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Mediation and Family Violence

Protection from Violence or Abuse

These questions address mediation when there has been family violence.

Mediation is a way for people to resolve legal disputes outside of court with help from a trained, neutral mediator. If people agree on a solution, the mediator will help make a written agreement that is binding and can be enforced in court. But, if there has been violence in the relationship, a person can object to mediation and ask for safety measures.

What is mediation?

Mediation is a process by which parties can settle their disputes with the assistance of a qualified mediator. The mediator helps the parties write an agreement if a settlement is reached.

Some courts in Texas require mediation in a divorce case. A court can order a case to mediation on its own motion or by agreement of both parties. Texas Family Code 6.602(a).

How do I request mediation?

  1. File a motion for mediation.
  2. File a proposed order on motion for referral for mediation.
  3. Give a copy of the motion and order to the attorney or the other party if not represented. 
  4. The Court will appoint a mediator, who will contact the attorneys or the parties, if not represented, to schedule mediation.

What can I do to avoid seeing my abuser?

Take the following steps to avoid seeing your abuser:

  1. At any time before a final mediation order, file an objection to referral to mediation based on family violence with the court, telling the judge that there has been family violence in your case.
  2. Attach a proposed order on your objection to referral to mediation, only filling out the case caption.
  3. Give a copy of the motion and order to the other attorney or other party if not represented. 
  4. The other party may request a hearing on your objection.  If there is no hearing or the court agrees with your objection to mediation, then the court cannot refer your case to mediation.
  5. If your case is still ordered to mediation, the court must order certain protections for your safety, such as keeping you in a separate room from your abuser. 

    Texas Family Code 6.602(d).

How do I prepare for mediation?

Because any agreement reached will be binding and enforceable, it is essential to make a list of issues you want to discuss at mediation, including but not limited to the following:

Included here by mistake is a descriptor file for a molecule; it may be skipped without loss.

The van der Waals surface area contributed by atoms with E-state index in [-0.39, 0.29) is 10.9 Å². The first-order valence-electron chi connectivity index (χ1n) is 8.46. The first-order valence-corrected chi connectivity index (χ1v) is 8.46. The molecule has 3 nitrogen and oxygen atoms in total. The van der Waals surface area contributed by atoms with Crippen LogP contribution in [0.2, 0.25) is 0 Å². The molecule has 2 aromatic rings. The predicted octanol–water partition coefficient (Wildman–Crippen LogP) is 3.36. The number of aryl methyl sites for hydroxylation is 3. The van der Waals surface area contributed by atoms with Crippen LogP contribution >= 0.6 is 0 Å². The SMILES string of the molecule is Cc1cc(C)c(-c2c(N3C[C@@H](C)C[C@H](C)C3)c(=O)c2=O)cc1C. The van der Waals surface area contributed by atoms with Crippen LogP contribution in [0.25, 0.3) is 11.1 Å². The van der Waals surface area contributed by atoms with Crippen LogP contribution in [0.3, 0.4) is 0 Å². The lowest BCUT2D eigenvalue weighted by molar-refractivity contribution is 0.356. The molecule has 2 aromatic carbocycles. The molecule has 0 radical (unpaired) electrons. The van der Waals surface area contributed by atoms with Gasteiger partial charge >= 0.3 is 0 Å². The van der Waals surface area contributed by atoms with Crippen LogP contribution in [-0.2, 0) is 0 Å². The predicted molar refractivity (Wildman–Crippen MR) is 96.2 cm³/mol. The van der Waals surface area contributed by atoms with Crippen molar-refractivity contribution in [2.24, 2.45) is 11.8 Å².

• Children (conservatorship, possession, child support, medical insurance, life insurance, who makes decisions about education, acceptable ways to correct child, children exchange, holiday possession)
  • Real property and mortgage
  • Retirement of both spouses and other long-term savings plan
  • Debt (credit cards, loans)
  • Cars
  • Car loans
  • Will the wife have a name change?
  • Will there be a permanent injunction to protect one party?
  • Streaming accounts like Vudu, amazon prime
  • Who pays for the children’s phones?
  • Who keeps the family pets?
  • Who gets furniture and family pictures?

What is a mediation session like?

Mediations may be held on Zoom. You and the other party, any attorneys, and the mediator will be present. If you or the other party wants someone else at the session, all parties must agree, and the mediator consent. 

Generally, each party will pay half of the cost of mediation. However, some providers offer mediation for free.  

The mediator must keep the mediation session private and confidential. 

The mediator will draft a Mediation Settlement Agreement if you reach an agreement. The agreement is binding on both parties if all parties and attorneys sign it. It has the following language: “The parties agree that this agreement is binding and is not subject to revocation and is enforceable by a court of competent jurisdiction.”

A party is entitled to judgment based on a settlement agreement that meets the law’s requirements. However, the court may refuse to enforce it if you can prove that you were forced to sign the agreement, for example. Texas Family Code 6.602(b)(1-3).

Should I agree to mediation if my spouse has been abusive?

Mediation can be helpful when both people have equal power. Both people must be able to say what they want without fear or pressure.

Threats and control are common in relationships where one person is abusive. If the abuser is used to being in charge and making all the decisions, mediation probably won’t work very well.

Mediation may be even more of a problem if your spouse abused you and you don’t have a lawyer.

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